Maintaining strength, flexibility, openness and health is about learning the form within the different appearances that come and go over a lifetime of practice and cultivating health. I’m finding the form Mr. Moy was telling us to trust is deeper than the movements and corrections given by this or that instructor. It’s deeper than the “advanced” instructions and more akin to that first movement as a beginner when we are thrilled to learn, open to all instructions and observations. That spirit of wanting to learn and trying different things to see what works for our body is a form we can follow throughout our lives. The form we need to trust is where all parts are moving, connected and open. It is movement without judgement while grounded to what’s needed in ourselves and within the environment around us. This form is adaptable to whatever external movement we take part in and bodily changes occurring throughout our lives. This form connects us with the essence of ourselves and the practice we engage in no matter what it’s appearance or name is. This form is the expression of who we are in what we do.
I was recently reviewing my notes from Master Moy Lin Shin and a few ideas ring today as much as they struck a chord with me when I first heard them. I’ve strung the ideas I jotted down with other thoughts but maintained the intent nonetheless.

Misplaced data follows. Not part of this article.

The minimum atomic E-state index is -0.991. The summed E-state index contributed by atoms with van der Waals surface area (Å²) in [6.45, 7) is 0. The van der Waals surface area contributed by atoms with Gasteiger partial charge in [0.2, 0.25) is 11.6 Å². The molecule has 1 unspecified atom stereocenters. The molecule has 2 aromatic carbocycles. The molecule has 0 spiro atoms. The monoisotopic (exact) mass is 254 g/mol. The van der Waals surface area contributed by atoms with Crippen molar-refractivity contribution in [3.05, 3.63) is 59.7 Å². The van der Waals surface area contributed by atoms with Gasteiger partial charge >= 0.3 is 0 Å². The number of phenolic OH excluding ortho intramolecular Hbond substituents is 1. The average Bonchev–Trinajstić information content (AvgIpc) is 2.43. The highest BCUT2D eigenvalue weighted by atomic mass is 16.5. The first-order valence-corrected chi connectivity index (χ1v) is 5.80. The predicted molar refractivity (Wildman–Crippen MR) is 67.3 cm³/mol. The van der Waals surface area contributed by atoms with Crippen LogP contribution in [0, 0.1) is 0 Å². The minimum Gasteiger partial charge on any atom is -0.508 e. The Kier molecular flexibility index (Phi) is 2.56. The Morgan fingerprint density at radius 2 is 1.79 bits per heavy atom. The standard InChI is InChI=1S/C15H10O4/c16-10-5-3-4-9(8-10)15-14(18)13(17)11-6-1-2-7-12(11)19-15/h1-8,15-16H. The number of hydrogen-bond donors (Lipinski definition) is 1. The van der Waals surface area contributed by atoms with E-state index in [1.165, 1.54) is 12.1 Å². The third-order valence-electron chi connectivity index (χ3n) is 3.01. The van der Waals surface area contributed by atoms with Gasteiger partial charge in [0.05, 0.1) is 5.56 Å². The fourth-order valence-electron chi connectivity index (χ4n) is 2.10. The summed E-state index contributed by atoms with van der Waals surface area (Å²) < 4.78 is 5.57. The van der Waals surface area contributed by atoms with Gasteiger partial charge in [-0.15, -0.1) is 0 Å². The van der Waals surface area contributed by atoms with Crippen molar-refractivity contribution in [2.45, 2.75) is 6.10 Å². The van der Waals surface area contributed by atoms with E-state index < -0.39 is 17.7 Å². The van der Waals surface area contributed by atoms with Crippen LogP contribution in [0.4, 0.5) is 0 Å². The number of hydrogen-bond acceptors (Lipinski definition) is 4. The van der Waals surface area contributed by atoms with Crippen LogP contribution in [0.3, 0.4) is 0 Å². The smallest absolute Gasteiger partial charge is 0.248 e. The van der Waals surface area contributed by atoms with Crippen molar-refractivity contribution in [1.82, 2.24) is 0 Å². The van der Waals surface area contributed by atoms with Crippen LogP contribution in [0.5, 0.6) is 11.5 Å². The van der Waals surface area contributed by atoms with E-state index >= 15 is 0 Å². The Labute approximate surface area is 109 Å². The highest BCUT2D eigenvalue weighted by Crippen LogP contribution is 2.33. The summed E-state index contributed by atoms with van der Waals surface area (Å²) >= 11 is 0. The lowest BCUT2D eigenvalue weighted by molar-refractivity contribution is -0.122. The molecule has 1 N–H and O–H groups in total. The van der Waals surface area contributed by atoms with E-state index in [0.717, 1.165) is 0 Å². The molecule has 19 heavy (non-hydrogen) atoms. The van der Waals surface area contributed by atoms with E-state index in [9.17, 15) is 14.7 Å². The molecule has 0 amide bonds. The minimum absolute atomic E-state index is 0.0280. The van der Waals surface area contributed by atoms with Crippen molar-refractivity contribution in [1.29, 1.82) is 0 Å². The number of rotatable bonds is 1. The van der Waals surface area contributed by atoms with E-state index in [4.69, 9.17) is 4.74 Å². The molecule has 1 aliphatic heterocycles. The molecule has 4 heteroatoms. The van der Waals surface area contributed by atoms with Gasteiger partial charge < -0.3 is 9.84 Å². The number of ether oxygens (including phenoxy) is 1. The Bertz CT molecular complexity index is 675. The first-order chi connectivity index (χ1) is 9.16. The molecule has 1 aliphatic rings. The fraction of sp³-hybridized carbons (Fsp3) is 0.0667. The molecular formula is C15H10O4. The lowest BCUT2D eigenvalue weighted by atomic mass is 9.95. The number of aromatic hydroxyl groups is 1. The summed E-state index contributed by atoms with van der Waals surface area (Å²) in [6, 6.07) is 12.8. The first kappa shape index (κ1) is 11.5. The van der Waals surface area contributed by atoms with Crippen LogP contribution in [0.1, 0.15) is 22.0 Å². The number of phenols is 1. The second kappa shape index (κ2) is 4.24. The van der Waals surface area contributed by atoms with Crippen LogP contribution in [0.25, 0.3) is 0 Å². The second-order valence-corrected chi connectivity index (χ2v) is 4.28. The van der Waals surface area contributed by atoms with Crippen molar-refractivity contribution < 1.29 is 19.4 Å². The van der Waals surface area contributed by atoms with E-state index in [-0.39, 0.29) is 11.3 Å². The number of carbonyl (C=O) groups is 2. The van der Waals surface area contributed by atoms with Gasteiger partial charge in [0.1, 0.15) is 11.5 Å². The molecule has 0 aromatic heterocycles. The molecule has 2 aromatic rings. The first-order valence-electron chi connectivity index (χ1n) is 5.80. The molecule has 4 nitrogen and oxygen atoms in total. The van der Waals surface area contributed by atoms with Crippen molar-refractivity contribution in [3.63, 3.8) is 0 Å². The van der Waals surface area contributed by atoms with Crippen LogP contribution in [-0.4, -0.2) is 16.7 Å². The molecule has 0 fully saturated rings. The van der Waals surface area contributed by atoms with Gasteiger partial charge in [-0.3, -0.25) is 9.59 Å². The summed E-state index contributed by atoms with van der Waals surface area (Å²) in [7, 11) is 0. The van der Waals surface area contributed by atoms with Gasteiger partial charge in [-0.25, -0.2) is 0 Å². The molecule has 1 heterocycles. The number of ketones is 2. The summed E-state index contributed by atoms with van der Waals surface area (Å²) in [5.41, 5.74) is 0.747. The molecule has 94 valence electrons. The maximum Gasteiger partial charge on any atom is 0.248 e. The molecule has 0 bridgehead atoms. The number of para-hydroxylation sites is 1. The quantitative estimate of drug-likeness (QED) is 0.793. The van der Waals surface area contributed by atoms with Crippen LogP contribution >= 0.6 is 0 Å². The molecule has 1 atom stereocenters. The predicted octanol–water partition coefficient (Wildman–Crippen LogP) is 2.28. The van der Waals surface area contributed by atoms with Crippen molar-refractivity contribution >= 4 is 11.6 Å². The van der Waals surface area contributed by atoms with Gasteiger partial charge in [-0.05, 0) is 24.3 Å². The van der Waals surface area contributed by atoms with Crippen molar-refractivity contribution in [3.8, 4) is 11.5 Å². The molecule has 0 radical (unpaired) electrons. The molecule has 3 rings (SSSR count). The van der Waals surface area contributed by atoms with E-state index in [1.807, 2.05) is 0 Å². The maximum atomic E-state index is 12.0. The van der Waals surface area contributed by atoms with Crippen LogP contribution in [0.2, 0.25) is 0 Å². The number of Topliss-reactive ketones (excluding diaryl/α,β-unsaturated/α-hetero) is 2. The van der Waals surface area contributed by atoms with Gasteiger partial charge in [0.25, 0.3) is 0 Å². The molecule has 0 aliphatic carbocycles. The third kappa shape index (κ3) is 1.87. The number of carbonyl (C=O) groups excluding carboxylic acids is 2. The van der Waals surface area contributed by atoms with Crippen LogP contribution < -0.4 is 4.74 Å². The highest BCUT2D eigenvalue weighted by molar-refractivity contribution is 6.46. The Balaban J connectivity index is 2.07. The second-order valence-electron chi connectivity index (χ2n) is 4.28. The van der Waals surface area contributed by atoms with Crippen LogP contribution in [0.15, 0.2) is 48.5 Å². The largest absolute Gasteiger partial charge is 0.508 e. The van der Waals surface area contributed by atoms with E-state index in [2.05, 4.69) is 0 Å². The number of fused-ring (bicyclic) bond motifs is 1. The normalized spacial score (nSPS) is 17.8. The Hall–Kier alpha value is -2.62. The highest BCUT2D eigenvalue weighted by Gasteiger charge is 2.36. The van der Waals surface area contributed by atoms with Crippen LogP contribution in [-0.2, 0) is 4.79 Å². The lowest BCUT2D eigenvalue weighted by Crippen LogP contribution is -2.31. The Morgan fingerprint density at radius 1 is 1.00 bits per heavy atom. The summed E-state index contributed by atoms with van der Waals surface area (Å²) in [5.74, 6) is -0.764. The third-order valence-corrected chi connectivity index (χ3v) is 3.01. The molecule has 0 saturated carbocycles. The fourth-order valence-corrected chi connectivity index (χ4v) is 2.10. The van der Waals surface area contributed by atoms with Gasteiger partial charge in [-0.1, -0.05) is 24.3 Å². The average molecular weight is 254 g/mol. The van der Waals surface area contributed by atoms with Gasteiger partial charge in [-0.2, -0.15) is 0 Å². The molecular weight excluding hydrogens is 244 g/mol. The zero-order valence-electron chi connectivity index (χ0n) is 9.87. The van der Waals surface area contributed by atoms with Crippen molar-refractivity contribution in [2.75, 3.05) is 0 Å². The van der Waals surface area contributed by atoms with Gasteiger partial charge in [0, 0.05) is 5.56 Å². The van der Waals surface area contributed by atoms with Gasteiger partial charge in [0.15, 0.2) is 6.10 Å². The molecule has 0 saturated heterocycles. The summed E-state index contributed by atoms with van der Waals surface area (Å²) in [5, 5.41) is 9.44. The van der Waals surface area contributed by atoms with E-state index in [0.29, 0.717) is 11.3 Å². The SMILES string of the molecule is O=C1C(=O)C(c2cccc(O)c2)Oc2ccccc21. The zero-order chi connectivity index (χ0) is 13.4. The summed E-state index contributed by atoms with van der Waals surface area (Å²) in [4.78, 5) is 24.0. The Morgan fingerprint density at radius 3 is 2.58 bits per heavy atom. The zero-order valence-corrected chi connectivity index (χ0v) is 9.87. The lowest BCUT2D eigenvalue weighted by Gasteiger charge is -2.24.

You can actually cultivate your internals and improve your health by cultivating each of the five virtues associated with those internal organs. When we focus on kindness we support our liver like wood supports our houses. Practicing self-sacrifice stokes the fire of our heart. Through propriety we strengthen our lungs like metal reinforces a building. Sharing and learning new wisdom nourishes our kidneys like water brings life to our gardens. And, when we work with trustworthiness, we support our spleens like the earth provides for our lives.
Let the insides direct the movements.
Play tai chi. Coil and uncoil the spine, not too fast as you’ll lose control, and not too slow as you have to keep things going.
Taken together, these ideas for the basis of life long practice. First we must learn the movements for sure, but the movements are but the tip of the Arts. The art form is something we practice day-to-day in our interactions with people and our environment. Over time, our practice helps us connect with what’s deep within us. Once we establish these connections we further our art form by letting our insides direct our movements and interactions. And, most importantly, it is up to us to find the fun in our daily form. When we can play with our internal nature and express that through our movements and interactions, we cultivate the best in ourselves allowing our health, stillness, and connection with life to emerge.
Stillness, health and connection to live emerge as we cultivate ourselves through our daily interactions.